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Winnipeg Skating Shelters / Patkau Architects

  • Architects: Patkau Architects
  • Location: Winnipeg, MB, Canada
  • Architects: Patkau Architects
  • Project Team: Tyler Brown, Matthew Bunza, James Eidse, John Patkau, Patricia Patkau, Thomas Schroeder, Luke Stern, Peter Suter
  • Structural Advisor: Annalisa Meyboom
  • Project Year: 2011
  • Photographs: James Dow

© James Dow © James Dow © James Dow © James Dow

From the architect. Winnipeg is a city of 600,000 residents located on the Canadian prairie. It is the coldest city of its size outside of Siberia. Winter can last six months. So learning to celebrate winter - learning to take advantage of the opportunities that winter provides - makes sense.

© James Dow
© James Dow

The Red and the Assiniboine Rivers meet in the centre of the city, and in winter, when plowed of snow, skating trails many miles long are created. But with temperatures that drop to minus 30 and 40 for long periods of time, and winds that can make minus 30 feel like minus 50, creating opportunities to find shelter from the wind greatly enhances the ability to use the river skating trails. Therefore, a program has developed to sponsor the design and construction of temporary shelters located along the skating trails.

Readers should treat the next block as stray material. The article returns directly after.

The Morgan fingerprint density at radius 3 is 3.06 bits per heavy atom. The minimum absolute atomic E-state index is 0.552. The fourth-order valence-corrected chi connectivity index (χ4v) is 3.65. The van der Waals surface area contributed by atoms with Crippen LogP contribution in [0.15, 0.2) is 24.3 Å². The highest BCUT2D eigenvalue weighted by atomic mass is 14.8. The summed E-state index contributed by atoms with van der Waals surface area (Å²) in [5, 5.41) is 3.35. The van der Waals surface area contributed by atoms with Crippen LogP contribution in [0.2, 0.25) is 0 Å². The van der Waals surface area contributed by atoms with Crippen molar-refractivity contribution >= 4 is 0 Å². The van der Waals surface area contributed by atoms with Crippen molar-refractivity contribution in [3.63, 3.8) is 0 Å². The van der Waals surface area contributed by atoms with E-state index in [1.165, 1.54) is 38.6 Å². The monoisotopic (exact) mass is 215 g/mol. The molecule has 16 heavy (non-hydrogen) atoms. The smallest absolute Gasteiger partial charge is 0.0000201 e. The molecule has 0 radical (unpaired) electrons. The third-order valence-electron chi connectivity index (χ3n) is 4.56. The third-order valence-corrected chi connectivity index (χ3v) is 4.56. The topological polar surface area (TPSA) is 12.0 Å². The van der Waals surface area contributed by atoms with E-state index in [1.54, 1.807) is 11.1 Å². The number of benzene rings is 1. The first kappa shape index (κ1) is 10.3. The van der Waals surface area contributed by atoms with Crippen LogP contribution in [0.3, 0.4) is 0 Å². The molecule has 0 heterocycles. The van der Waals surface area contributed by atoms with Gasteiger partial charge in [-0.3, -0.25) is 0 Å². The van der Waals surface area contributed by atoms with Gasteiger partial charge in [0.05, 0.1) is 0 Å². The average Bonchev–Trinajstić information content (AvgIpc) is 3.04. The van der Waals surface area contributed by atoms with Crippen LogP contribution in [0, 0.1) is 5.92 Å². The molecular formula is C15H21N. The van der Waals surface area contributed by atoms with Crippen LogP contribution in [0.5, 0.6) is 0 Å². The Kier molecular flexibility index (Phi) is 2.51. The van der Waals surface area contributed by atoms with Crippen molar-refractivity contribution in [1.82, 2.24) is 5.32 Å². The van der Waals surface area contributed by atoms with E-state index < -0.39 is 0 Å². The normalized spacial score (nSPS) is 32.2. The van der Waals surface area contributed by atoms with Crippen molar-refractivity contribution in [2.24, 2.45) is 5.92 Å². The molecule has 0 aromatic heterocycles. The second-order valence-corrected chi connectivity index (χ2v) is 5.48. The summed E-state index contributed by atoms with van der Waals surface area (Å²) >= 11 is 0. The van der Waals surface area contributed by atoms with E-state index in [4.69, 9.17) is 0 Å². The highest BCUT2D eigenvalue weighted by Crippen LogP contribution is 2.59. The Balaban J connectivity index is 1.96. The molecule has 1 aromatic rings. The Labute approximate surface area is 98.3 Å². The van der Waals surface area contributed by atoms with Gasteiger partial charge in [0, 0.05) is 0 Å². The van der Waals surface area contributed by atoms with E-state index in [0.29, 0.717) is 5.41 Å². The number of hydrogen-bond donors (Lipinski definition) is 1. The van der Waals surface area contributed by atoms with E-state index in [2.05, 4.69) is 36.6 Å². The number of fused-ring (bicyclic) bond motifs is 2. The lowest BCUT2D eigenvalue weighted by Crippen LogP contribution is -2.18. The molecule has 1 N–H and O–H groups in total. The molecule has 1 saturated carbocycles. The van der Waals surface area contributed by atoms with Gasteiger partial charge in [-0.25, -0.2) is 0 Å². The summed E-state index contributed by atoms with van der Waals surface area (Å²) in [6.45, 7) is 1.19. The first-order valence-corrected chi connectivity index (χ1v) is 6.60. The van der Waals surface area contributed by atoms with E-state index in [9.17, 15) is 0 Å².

© James Dow
© James Dow

Our proposal consists of a cluster of intimate shelters, each accommodating only a few people at a time. They are grouped in a small ‘village’ (or ‘herd’, or ‘school’, or ’flock’, or ‘flotilla’) to form a collective . . . of ‘something’ . . . irreducible to a single interpretation. They stand with their backs to the wind like buffalo, seeming to have life and purpose as they huddle together shielding each other from the elements.

© James Dow
© James Dow

Each shelter is formed of thin, flexible plywood which is given both structure and spatial character through bending/deformation. Skins, made of 2 layers of 3/16th inch thick flexible plywood, are cut in patterns and attached to a timber armature which consists of a triangular base, and wedge shaped spine and ridge members. (The ridge is a line to negate the gravity loads of snow.) Experiments in our workshop with a full-scale prototype mapped the stresses of bending. Stress points were relieved by a series of cuts and openings. The form of the shelter is a resultant of this process of stressing/deforming and then releasing stress.

© James Dow
© James Dow

Grouping the shelters into a cluster begins with the relationship of two, and their juxtaposition to qualify the size and accessibility of their entrance openings. This apparently casual pairing is actually achieved by a precise 120 degree rotation. Three pairs (one with mirror reflection) are then placed in relation to one another through a secondary rotation of 90 degrees to form the cluster and define an intermediate ‘interior’ space within the larger grouping. Together, the shelters create dynamic solar/wind relationships that shift according to specific orientation, time of day and environmental circumstance.

Location to be used only as a reference. It could indicate city/country but not exact address. Cite:"Winnipeg Skating Shelters / Patkau Architects" 17 May 2011. ArchDaily. Accessed . <http://www.archdaily.com/135302/winnipeg-skating-shelters-patkau-architects/>